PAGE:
You may not realise it, but you’ve probably heard of Eufloria already. It made waves as a finalist in this year’s IGF Festival under the moniker of “Dyson”, and for all the reasons you’d expect. It has striking minimalist watercolour-styled graphics, beautifully atmospheric music and sound, and procedurally-generated assets. What really catches your attention, however, is its premise. It’s a real-time strategy game, where you create space colonies using trees.
In each mission (which is randomised to an extent each time you play) you’re presented with a sector of space filled with surprisingly round asteroids (think Little Prince), at least one of which is under your control. Your only unit, which doubles as “currency”, is the humble Seedling – a bio-engineered spore capable of interplanetary travel and packing a built-in laser cannon (!). By sacrificing ten Seedlings on an unoccupied asteroid, you are able to plant one of two types of trees to gain control over it. Dyson Trees spawn new Seedlings at a regular rate, while Defense Trees act as passive defense platforms, launching short-range explosive spores at any enemy Seedlings unfortunate enough to enter the orbit of the asteroid being guarded. The longer your trees survive the larger they grow, spawning Seedlings and missiles more regularly and becoming more resistant to attack. Fully mature trees also occasionally produce Flowers, which you can link to the adult version of either tree type to produce more powerful Seedlings or (my personal favourite) the dreaded Laser Mine, which can obliterate an entire attack force on its own. The number of trees you can plant per asteroid is capped at a different amount per mission, and once you plant you can’t go back, so planning which trees to plant is pivotal.
The asteroids that you control not only determine where on the map you can travel (since they’re used as pathfinding nodes by the Seedlings), but also determine the composition and strength of your fleet. Individual asteroids have three randomly-generated statistics which determine the characteristics of the Seedlings spawned on them – Energy (determining health and the speed at which enemy asteroids are captured), Attack (determining attack strength), and Speed. Acquiring asteroids with good stats and effectively utilizing the resultant Seedlings forms an important part of your strategy in the early-to-mid game.
If an asteroid is already occupied, then you’re in for a fight. Your Seedlings and the enemy’s will duke it out, with yours also attempting to destroy at least one enemy tree. A destroyed tree leaves a tunnel which allows your surviving Seedlings to burrow to the core of the asteroid and sacrifice themselves to convert it (and any remaining enemy trees on the asteroid) to your side. The destroyed tree is then replaced with a freshly-seeded tree of your own which, until it grows and gains sufficient damage resistance, leaves the newly-captured asteroid vulnerable to a counterattack. Depending on the relative sizes and composition of your Seedling “fleets”, these battles can get quite hairy, with multiple teams continually wresting control of the same asteroid from each other.
The interface is entirely mouse-driven and minimalist, given that movement and tree-creation commands are the only direct control you have over your Seedlings. The interface allows you to easily select exactly the quantity and type of seedlings you want on a per-asteroid basis, then send them to where you need them with minimal fuss (although a Rally Point command to automatically send freshly-spawned Seedlings to another asteroid would’ve been invaluable). Seedlings are completely autonomous when it comes to combat and asteroid capture. They generally handle themselves quite well in a fight, and they know to attack younger, more vulnerable enemy trees, but in some cases they’ll split up between targets, spreading themselves too thin to be effective. For the most part, however, they get the job done, and players who aren’t rabid micromanagers shouldn’t have any problems.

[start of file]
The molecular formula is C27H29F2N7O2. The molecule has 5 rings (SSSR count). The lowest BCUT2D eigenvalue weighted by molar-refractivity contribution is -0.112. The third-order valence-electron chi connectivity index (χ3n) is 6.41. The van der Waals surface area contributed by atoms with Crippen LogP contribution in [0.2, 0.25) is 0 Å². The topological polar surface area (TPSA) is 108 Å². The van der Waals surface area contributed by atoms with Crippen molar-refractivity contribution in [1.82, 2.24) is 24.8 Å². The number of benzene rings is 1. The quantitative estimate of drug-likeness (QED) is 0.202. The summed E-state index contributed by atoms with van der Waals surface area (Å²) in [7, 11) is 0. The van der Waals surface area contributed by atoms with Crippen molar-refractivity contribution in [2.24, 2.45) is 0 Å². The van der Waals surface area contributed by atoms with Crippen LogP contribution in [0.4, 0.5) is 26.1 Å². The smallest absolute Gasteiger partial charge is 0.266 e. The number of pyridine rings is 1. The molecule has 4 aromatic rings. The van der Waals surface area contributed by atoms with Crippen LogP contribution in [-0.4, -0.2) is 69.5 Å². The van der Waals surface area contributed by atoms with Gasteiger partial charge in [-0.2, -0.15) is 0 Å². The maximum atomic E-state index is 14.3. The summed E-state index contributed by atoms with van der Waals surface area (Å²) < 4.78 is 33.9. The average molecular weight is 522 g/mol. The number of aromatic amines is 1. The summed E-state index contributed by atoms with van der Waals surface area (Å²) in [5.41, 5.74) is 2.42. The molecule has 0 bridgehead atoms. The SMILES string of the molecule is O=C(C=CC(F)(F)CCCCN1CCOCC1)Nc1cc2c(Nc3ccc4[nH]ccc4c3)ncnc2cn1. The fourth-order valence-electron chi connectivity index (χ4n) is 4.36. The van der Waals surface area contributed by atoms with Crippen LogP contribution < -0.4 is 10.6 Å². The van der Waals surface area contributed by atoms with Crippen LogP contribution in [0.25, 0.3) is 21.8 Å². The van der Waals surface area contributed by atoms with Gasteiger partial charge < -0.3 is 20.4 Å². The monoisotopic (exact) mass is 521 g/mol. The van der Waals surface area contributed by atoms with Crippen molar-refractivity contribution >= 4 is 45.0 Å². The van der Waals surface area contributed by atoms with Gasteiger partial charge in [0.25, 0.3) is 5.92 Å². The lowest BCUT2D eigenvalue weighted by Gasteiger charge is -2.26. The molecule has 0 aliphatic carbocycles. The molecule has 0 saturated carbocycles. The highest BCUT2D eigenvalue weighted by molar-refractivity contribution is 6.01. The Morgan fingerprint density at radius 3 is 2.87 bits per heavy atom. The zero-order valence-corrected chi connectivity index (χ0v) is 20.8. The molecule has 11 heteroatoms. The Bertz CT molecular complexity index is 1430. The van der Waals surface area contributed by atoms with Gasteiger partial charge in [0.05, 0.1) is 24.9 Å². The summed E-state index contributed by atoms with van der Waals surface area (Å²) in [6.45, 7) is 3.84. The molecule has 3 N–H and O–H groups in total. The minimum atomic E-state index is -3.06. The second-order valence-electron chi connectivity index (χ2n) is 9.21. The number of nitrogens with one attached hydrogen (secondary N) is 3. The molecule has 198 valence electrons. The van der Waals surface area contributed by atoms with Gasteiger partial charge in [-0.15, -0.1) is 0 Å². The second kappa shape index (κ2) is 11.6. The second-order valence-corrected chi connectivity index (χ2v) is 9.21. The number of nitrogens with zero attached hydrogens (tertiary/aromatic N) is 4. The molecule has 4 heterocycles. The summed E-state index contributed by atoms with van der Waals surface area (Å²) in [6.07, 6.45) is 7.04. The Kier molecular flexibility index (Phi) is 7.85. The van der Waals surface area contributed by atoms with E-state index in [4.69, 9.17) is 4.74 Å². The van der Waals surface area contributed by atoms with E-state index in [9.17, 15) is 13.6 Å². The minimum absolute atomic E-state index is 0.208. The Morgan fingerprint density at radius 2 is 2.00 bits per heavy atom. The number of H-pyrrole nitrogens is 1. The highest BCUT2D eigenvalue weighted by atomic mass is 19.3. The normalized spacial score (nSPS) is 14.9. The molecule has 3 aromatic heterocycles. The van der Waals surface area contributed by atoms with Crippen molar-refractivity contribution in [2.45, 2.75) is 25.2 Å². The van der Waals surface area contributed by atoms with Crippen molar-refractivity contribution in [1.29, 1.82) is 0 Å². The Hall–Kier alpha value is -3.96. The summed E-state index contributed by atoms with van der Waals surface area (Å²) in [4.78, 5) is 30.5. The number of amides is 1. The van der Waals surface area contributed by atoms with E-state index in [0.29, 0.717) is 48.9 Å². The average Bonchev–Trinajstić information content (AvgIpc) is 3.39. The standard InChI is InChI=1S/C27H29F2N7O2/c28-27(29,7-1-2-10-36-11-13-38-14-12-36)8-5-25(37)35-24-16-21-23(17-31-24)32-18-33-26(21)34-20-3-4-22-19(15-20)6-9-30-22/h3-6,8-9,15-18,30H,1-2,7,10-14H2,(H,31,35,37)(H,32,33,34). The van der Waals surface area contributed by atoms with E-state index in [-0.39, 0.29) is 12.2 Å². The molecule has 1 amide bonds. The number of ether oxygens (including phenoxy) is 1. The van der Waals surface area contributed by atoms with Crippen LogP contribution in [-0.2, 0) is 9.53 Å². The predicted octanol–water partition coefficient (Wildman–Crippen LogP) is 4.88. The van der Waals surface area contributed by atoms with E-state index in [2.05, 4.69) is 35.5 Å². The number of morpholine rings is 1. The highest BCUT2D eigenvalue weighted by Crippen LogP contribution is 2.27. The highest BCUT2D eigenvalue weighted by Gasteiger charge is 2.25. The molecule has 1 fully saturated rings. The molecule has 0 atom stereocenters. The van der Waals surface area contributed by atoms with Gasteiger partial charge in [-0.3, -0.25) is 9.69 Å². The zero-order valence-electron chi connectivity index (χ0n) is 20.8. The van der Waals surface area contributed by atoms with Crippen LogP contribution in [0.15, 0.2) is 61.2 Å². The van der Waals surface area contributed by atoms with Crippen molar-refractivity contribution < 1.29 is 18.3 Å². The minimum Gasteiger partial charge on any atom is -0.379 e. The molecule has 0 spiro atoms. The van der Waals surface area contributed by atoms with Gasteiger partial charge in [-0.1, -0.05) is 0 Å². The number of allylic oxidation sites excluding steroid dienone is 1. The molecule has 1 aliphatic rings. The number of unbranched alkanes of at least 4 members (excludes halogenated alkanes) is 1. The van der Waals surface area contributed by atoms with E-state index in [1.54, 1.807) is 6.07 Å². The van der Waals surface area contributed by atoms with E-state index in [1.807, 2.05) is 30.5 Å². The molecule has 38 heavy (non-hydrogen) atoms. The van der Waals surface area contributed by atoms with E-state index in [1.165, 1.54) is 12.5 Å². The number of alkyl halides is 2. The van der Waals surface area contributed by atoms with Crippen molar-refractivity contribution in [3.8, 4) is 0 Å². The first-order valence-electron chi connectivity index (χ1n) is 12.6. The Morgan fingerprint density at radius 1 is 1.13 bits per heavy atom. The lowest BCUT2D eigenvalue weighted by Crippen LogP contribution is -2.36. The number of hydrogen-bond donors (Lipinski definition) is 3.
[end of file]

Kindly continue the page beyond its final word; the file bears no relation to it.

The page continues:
There’s very little wrong with Eufloria. It looks and sounds beautiful, the mechanics work well, the interface is clear and responsive, the missions are fun, the game feels balanced, and it runs wonderfully even on my ancient computer, with fleets of a thousand Seedlings cutting a swathe across the map without a single bump in the frame rate. Some players may find the randomization of the maps frustrating, although the extent of the shuffling is minor. There is, however, one particularly glaring niggle, and that’s the inability to save your game mid-mission. While your campaign progress is diligently tracked, you’re unable to save a mission already in progress. This is immensely frustrating because missions can take a long time, especially for cautious players who’ll work their way slowly and carefully through a map. Losing an hour’s worth of progress because you have to quit the game for whatever reason is never any fun. It’s not completely game-breaking, no, but it is an irritation.
Overall, though, Eufloria is worth the time of anyone who enjoys Darwinia-esque strategy games that emphasize tactics over resource gathering and unit production. More ardent strategy gamers may not enjoy its relatively simplistic gameplay or lack of micromanagement, but what gameplay there is, is tight, solid and enjoyable. There’s plenty of replay value too, not just in the map randomization in the campaign, but in the form of unlockable skirmish maps and a “Dark Matter” mode that allows you to replay the campaign maps with no objectives other than total annihilation and conquest. Besides, words simply cannot convey the glee you experience from watching a thousand seedlings flow across the map to obliterate your foes before they can retree… er.. retreat. That alone is worth the purchase.